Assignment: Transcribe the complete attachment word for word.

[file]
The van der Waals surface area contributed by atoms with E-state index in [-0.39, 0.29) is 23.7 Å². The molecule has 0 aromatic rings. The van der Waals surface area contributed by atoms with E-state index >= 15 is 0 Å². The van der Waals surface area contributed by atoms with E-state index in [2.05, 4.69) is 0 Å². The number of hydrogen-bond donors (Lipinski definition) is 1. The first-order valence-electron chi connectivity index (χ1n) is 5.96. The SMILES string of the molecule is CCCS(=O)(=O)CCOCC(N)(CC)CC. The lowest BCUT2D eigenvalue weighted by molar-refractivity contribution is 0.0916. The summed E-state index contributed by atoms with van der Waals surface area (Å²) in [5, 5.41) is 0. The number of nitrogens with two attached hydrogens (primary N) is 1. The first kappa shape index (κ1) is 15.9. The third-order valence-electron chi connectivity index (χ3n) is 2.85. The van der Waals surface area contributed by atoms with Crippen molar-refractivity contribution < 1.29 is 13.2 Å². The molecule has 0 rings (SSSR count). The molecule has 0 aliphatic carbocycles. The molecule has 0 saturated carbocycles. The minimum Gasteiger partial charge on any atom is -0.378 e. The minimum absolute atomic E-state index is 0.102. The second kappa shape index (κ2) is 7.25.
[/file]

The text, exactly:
The van der Waals surface area contributed by atoms with E-state index in [-0.39, 0.29) is 23.7 Å². The molecule has 0 aromatic rings. The van der Waals surface area contributed by atoms with E-state index >= 15 is 0 Å². The van der Waals surface area contributed by atoms with E-state index in [2.05, 4.69) is 0 Å². The number of hydrogen-bond donors (Lipinski definition) is 1. The first-order valence-electron chi connectivity index (χ1n) is 5.96. The SMILES string of the molecule is CCCS(=O)(=O)CCOCC(N)(CC)CC. The lowest BCUT2D eigenvalue weighted by molar-refractivity contribution is 0.0916. The summed E-state index contributed by atoms with van der Waals surface area (Å²) in [5, 5.41) is 0. The number of nitrogens with two attached hydrogens (primary N) is 1. The first kappa shape index (κ1) is 15.9. The third-order valence-electron chi connectivity index (χ3n) is 2.85. The van der Waals surface area contributed by atoms with Crippen molar-refractivity contribution < 1.29 is 13.2 Å². The molecule has 0 rings (SSSR count). The molecule has 0 aliphatic carbocycles. The molecule has 0 saturated carbocycles. The minimum Gasteiger partial charge on any atom is -0.378 e. The minimum absolute atomic E-state index is 0.102. The second kappa shape index (κ2) is 7.25.